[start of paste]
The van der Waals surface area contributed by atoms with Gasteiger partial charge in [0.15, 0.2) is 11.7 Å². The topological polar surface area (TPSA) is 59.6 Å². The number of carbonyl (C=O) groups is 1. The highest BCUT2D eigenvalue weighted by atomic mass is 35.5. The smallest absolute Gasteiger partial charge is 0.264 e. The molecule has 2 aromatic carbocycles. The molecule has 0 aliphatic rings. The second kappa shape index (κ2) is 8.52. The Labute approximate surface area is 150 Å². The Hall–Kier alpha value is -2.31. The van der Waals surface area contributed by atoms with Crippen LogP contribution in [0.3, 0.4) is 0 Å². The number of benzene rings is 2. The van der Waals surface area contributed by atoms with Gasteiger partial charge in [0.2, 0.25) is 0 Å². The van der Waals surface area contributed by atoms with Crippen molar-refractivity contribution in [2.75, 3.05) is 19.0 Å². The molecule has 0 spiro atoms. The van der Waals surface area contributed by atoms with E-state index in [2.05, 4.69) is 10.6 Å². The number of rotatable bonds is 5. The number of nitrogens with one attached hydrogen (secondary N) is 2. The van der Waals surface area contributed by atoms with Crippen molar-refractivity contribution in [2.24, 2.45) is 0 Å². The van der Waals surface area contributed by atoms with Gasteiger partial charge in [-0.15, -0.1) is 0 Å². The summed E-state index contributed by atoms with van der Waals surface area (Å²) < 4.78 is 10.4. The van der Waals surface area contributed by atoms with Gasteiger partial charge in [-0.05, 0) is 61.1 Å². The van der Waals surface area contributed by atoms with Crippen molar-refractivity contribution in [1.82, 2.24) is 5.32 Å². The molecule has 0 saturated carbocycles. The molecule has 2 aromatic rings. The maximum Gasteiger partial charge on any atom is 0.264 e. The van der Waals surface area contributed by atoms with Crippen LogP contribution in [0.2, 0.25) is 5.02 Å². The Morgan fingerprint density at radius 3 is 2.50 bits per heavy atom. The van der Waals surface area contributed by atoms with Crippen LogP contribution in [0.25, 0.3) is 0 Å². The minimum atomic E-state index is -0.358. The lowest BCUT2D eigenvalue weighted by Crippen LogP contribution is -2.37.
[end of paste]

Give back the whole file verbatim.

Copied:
The van der Waals surface area contributed by atoms with Gasteiger partial charge in [0.15, 0.2) is 11.7 Å². The topological polar surface area (TPSA) is 59.6 Å². The number of carbonyl (C=O) groups is 1. The highest BCUT2D eigenvalue weighted by atomic mass is 35.5. The smallest absolute Gasteiger partial charge is 0.264 e. The molecule has 2 aromatic carbocycles. The molecule has 0 aliphatic rings. The second kappa shape index (κ2) is 8.52. The Labute approximate surface area is 150 Å². The Hall–Kier alpha value is -2.31. The van der Waals surface area contributed by atoms with Crippen LogP contribution in [0.3, 0.4) is 0 Å². The number of benzene rings is 2. The van der Waals surface area contributed by atoms with Gasteiger partial charge in [0.2, 0.25) is 0 Å². The van der Waals surface area contributed by atoms with Crippen molar-refractivity contribution in [2.75, 3.05) is 19.0 Å². The molecule has 0 spiro atoms. The van der Waals surface area contributed by atoms with E-state index in [2.05, 4.69) is 10.6 Å². The number of rotatable bonds is 5. The number of nitrogens with one attached hydrogen (secondary N) is 2. The van der Waals surface area contributed by atoms with Crippen molar-refractivity contribution in [2.24, 2.45) is 0 Å². The van der Waals surface area contributed by atoms with Gasteiger partial charge in [-0.15, -0.1) is 0 Å². The summed E-state index contributed by atoms with van der Waals surface area (Å²) < 4.78 is 10.4. The van der Waals surface area contributed by atoms with Gasteiger partial charge in [-0.05, 0) is 61.1 Å². The van der Waals surface area contributed by atoms with Crippen molar-refractivity contribution in [1.82, 2.24) is 5.32 Å². The molecule has 0 saturated carbocycles. The molecule has 2 aromatic rings. The maximum Gasteiger partial charge on any atom is 0.264 e. The van der Waals surface area contributed by atoms with Crippen LogP contribution in [0.2, 0.25) is 5.02 Å². The Morgan fingerprint density at radius 3 is 2.50 bits per heavy atom. The van der Waals surface area contributed by atoms with Crippen LogP contribution in [0.25, 0.3) is 0 Å². The minimum atomic E-state index is -0.358. The lowest BCUT2D eigenvalue weighted by Crippen LogP contribution is -2.37.